Professor of Neurology Orla Hardiman and Erasmus Smith Professor of Modern History Jane Ohlmeyer were presented with Societal Impact awards.
Professor Hardiman is a world leader in research in Motor Neuron Disease(MND). She leads a large multidisciplinary research group in MND and Multiple Sclerosis. As a consultant neurologist in Beaumont Hospital she sees first-hand how the advances in research impact patients. She was Director of the Trinity Biomedical Science Institute up until recently and has been newly appointed as Clinical Lead of the National Clinical Programme for Neurology starting next month. Her priorities in the role are to address neurology waiting lists; adequately resource multidisciplinary teams (MDT) for neurology outpatient services; provide timely access to appropriate inpatient neurology in all neurology centres, and ensure appropriate and timely discharge.
Professor Ohlmeyer has published extensively on early modern Irish and British history. She is a founding member of the Trinity Long Room Hub, arts and humanities research institute. She has made it her life’s work to restructure and rejuvenate not only Trinity’s but the world’s approach to the arts and humanities. Professor Ohlmeyer has written multiple leading historical texts and spearheaded innovative historical projects like the digitisation of the 1641 Irish rebellion depositions. She has also worked tirelessly to promote and protect research spanning the whole academic sector as Chair of the Irish Research Council.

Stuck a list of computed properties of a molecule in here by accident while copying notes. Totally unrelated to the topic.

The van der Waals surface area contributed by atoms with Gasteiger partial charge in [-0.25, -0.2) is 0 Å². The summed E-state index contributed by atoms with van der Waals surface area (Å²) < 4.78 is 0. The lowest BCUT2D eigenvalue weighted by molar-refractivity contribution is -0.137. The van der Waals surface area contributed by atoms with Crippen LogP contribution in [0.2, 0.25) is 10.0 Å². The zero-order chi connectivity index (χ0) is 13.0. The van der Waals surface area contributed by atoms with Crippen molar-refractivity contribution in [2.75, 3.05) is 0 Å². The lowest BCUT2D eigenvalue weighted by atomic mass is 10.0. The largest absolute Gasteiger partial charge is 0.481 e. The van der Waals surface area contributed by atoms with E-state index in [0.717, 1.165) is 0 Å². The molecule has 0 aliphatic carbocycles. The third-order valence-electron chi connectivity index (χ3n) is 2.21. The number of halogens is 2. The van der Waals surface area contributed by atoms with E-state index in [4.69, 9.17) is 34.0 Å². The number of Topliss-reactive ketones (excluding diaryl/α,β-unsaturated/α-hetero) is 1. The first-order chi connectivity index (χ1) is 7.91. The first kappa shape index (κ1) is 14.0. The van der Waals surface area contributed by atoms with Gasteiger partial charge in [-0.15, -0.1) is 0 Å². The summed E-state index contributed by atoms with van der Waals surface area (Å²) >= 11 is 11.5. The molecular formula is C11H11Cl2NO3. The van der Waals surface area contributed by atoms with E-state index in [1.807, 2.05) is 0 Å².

Six spin out companies which attained Campus Company status in 2018, were recognised. These included:
- CroiValve which develops a minimally invasive device for the treatment of a heart condition;
- Junction Therapeutics which deliver treatments across the Blood Brain Barrier;
- Selio Medical which are developing a novel technology to prevent pneumothorax, a common, costly, and sometimes deadly complication of lung biopsy impacting one in three patients;
- Danalto which offer full application end to end solutions for next generation Low Power Wide Area Internet of Things;
- DataChemist which make big data meaningful by building structured, consistent data stores;
- Volograms which empower users to create their own content for VR/AR.